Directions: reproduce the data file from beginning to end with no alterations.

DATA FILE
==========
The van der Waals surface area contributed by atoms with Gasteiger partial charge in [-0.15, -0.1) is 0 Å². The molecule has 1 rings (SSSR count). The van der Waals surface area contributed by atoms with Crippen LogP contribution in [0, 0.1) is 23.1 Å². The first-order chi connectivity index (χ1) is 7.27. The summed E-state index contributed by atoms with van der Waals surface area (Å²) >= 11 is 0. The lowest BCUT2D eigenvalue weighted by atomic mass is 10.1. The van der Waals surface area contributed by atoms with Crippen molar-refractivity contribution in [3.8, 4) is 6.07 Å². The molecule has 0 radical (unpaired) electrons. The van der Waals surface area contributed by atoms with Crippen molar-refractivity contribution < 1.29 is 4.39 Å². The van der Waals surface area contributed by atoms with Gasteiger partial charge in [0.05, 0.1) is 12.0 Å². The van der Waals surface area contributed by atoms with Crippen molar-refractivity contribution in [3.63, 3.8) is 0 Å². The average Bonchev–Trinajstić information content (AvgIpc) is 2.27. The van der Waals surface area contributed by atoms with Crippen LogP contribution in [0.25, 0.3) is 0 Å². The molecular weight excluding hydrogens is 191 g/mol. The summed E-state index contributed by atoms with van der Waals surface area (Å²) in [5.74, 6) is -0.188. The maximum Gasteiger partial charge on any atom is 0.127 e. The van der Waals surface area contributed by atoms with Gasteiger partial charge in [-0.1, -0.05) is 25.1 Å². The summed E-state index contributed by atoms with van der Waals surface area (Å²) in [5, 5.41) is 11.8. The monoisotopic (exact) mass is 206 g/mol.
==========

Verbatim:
The van der Waals surface area contributed by atoms with Gasteiger partial charge in [-0.15, -0.1) is 0 Å². The molecule has 1 rings (SSSR count). The van der Waals surface area contributed by atoms with Crippen LogP contribution in [0, 0.1) is 23.1 Å². The first-order chi connectivity index (χ1) is 7.27. The summed E-state index contributed by atoms with van der Waals surface area (Å²) >= 11 is 0. The lowest BCUT2D eigenvalue weighted by atomic mass is 10.1. The van der Waals surface area contributed by atoms with Crippen molar-refractivity contribution in [3.8, 4) is 6.07 Å². The molecule has 0 radical (unpaired) electrons. The van der Waals surface area contributed by atoms with Crippen molar-refractivity contribution < 1.29 is 4.39 Å². The van der Waals surface area contributed by atoms with Gasteiger partial charge in [0.05, 0.1) is 12.0 Å². The van der Waals surface area contributed by atoms with Crippen molar-refractivity contribution in [3.63, 3.8) is 0 Å². The average Bonchev–Trinajstić information content (AvgIpc) is 2.27. The van der Waals surface area contributed by atoms with Crippen LogP contribution in [0.25, 0.3) is 0 Å². The molecular weight excluding hydrogens is 191 g/mol. The summed E-state index contributed by atoms with van der Waals surface area (Å²) in [5.74, 6) is -0.188. The maximum Gasteiger partial charge on any atom is 0.127 e. The van der Waals surface area contributed by atoms with Gasteiger partial charge in [-0.1, -0.05) is 25.1 Å². The summed E-state index contributed by atoms with van der Waals surface area (Å²) in [5, 5.41) is 11.8. The monoisotopic (exact) mass is 206 g/mol.